February sweeps ended Wednesday, so most broadcast networks are back to reruns and reality shows. TV critic David Bianculli says that one of the reality shows, NBC's America's Next Great Restaurant, is much better than the rest -- and makes him hungry for more.
Two years after opening his award-winning Chicago restaurant Alinea, chef Grant Achatz was diagnosed with tongue cancer. He describes losing and regaining his taste in Life, on the Line. "My palate developed just as a newborn," Achatz says. "i don't recommend it, but I think it made me a better chef."
What's the difference between wooden and plastic cutting boards? When should you throw out frozen fish? Harold McGee, an expert on the science of food and cooking, untangles these kitchen mysteries and more in his Keys to Good Cooking.
Tilda Swinton stars as a wealthy wife and mother who gets involved with a younger man in Luca Guadagnino's acclaimed new film I Am Love. Fresh Air's critic-at-large John Powers says the movie offers grownup audiences something they've been missing.
The act of passing on a passion is one of the greatest gifts you can give. Book critic Maureen Corrigan promises that the books on this list — mostly slim, unforgettable volumes about places or things that the writers themselves deeply love — are merrily infectious.
This is the second segment of Fresh Air's two-part interview with Daniel Pauly, a professor at the Fisheries Centre of the University of British Columbia. Pauly warns that the global fishing industry has drastically depleted the number of fish in the oceans.
The editor in chief of Gourmet joins Terry Gross to discuss the surprise announcement that the venerable magazine will publish its final edition in November. Along with recipes and regrets, she'll talk about her new recipe book, Gourmet Today.
Wine critics Dorothy J. Gaiter and John Brecher advise you to seize the day — and that bottle of wine you've been saving. The Wall Street Journal's husband-and-wife wine team host the 10th annual Open That Bottle of Wine Night on Feb. 28.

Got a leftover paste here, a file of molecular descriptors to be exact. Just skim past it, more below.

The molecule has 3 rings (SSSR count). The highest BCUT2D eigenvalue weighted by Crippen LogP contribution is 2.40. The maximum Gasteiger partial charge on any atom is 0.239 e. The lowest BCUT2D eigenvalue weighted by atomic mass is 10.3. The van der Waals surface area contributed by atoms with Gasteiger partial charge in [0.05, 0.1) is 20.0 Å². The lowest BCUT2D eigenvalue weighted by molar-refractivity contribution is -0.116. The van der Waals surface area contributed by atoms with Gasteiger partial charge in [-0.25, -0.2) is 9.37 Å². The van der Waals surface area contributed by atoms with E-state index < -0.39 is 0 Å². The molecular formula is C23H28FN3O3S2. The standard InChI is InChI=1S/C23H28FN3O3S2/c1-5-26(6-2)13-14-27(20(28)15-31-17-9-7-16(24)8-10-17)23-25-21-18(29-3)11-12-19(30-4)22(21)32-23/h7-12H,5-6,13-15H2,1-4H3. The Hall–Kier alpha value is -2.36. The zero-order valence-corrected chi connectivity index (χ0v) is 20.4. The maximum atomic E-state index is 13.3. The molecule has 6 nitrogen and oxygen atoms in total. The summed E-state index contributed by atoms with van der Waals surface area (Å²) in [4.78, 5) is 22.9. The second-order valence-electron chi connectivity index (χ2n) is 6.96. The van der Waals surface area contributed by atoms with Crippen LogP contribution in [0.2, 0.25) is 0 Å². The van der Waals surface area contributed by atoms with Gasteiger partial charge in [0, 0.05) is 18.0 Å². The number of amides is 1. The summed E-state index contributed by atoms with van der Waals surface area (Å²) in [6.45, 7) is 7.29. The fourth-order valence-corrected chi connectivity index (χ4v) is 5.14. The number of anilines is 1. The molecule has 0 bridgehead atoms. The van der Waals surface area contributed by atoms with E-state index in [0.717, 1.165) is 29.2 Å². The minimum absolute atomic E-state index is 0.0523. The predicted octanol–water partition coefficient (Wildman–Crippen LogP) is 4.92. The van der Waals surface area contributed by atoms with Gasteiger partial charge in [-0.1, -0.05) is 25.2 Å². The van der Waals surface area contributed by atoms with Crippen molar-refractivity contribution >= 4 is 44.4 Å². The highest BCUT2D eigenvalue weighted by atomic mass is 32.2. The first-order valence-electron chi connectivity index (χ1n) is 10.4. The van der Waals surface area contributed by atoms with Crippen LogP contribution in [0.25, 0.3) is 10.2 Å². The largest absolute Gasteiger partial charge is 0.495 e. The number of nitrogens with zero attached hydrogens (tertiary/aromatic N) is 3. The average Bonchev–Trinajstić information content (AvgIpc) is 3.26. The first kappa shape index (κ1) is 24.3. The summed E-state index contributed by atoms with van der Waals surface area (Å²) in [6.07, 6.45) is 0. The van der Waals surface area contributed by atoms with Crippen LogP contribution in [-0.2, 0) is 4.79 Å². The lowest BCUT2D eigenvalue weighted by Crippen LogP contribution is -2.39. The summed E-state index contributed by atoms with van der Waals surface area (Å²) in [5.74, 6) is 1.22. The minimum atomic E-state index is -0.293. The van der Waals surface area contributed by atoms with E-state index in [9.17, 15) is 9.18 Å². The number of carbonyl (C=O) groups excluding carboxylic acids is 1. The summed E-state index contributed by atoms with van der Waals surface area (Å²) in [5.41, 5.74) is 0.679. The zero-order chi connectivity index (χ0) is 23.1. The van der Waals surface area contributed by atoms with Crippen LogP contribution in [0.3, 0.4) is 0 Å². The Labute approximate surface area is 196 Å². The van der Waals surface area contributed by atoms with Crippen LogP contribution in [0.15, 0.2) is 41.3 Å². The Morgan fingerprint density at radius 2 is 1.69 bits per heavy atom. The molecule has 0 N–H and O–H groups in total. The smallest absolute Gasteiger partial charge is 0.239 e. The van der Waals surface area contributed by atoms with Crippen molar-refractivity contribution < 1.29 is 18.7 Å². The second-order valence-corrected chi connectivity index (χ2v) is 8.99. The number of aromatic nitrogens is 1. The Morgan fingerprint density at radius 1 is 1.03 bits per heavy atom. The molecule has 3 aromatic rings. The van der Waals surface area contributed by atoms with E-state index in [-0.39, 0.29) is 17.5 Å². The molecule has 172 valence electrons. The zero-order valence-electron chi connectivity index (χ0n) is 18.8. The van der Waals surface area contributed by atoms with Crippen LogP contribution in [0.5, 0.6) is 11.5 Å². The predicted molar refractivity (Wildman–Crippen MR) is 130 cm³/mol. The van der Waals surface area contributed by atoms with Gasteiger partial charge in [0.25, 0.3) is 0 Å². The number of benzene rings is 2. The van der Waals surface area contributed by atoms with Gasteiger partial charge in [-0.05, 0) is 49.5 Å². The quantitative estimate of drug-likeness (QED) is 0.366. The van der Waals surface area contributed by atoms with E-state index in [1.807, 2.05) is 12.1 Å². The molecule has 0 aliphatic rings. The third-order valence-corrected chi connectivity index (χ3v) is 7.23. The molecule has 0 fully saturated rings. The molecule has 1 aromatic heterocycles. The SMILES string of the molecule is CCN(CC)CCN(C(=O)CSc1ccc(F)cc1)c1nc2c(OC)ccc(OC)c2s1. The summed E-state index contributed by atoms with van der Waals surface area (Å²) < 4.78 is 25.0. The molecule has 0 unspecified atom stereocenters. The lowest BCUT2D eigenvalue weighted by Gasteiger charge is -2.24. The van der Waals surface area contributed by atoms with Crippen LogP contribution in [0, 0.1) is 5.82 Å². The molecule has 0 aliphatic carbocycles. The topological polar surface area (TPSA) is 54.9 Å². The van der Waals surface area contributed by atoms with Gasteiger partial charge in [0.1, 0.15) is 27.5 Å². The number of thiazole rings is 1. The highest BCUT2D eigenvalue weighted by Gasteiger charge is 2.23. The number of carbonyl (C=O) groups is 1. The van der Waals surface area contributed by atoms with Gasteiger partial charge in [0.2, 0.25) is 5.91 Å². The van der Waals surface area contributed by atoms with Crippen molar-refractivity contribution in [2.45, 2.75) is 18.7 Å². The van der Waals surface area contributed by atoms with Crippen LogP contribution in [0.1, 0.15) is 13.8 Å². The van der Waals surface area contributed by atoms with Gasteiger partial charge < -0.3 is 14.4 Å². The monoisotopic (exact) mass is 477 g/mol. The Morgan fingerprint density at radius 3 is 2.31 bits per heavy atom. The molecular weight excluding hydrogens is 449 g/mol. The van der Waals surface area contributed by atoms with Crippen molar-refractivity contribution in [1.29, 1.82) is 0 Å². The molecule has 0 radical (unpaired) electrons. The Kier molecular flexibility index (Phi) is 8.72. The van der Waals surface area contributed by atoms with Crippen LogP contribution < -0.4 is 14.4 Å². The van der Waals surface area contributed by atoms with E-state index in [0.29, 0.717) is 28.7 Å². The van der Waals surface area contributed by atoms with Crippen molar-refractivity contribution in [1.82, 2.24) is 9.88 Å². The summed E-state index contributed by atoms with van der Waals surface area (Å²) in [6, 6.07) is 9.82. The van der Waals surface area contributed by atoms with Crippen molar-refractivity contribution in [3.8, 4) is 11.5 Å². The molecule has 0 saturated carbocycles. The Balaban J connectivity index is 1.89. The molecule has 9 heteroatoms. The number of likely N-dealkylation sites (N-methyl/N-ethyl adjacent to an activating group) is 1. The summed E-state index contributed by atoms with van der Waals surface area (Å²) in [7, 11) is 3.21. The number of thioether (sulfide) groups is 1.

Dorothy J. Gaiter and John Brecher, the husband-and-wife team behind The Wall Street Journal's weekly wine column Tastings, join Terry Gross to talk grapes, glassware and more — all with an eye on the bottom line.
In an open letter to the next president, author Michael Pollan writes about the waning health of America's food systems — and warns that "the era of cheap and abundant food appears to be drawing to a close."
That guilty feeling after a big meal? It might be about more than calories and cholesterol. New Yorker science writer Michael Specter explains how carbon emissions released during food production are having an impact on the environment.
Americans consume more bananas than apples and oranges combined. Dan Koeppel, author of Banana: The Fate of the Fruit That Changed the World, gives us a primer on the expansive history — and the endangered future — of the seedless, sexless fruit.
The book On Food and Cooking: The Science and Lore of the Kitchen has become a reference tool for many cooks. Now author Harold McGee has revised and updated the book. It's an exposition of food and cooking techniques, delving into technology and history. McGee diagrams the stages of making mayonnaise under a microscope, explains why peppers are hot, and why seafood gets mushy if you cook it improperly. McGee is a world-renowned authority on the chemistry of cooking.
Snacking on water beetles in Laos, dining on dog in Korea: Tom Parker Bowles, food writer for Britain's The Mail on Sunday, Night and Day, and Tatler (and son of Prince Charles' wife, Camilla Parker Bowles), has written what he's described as "a travel book about weird food."
It's called The Year of Eating Dangerously: A Global Adventure in Search of Culinary Extremes.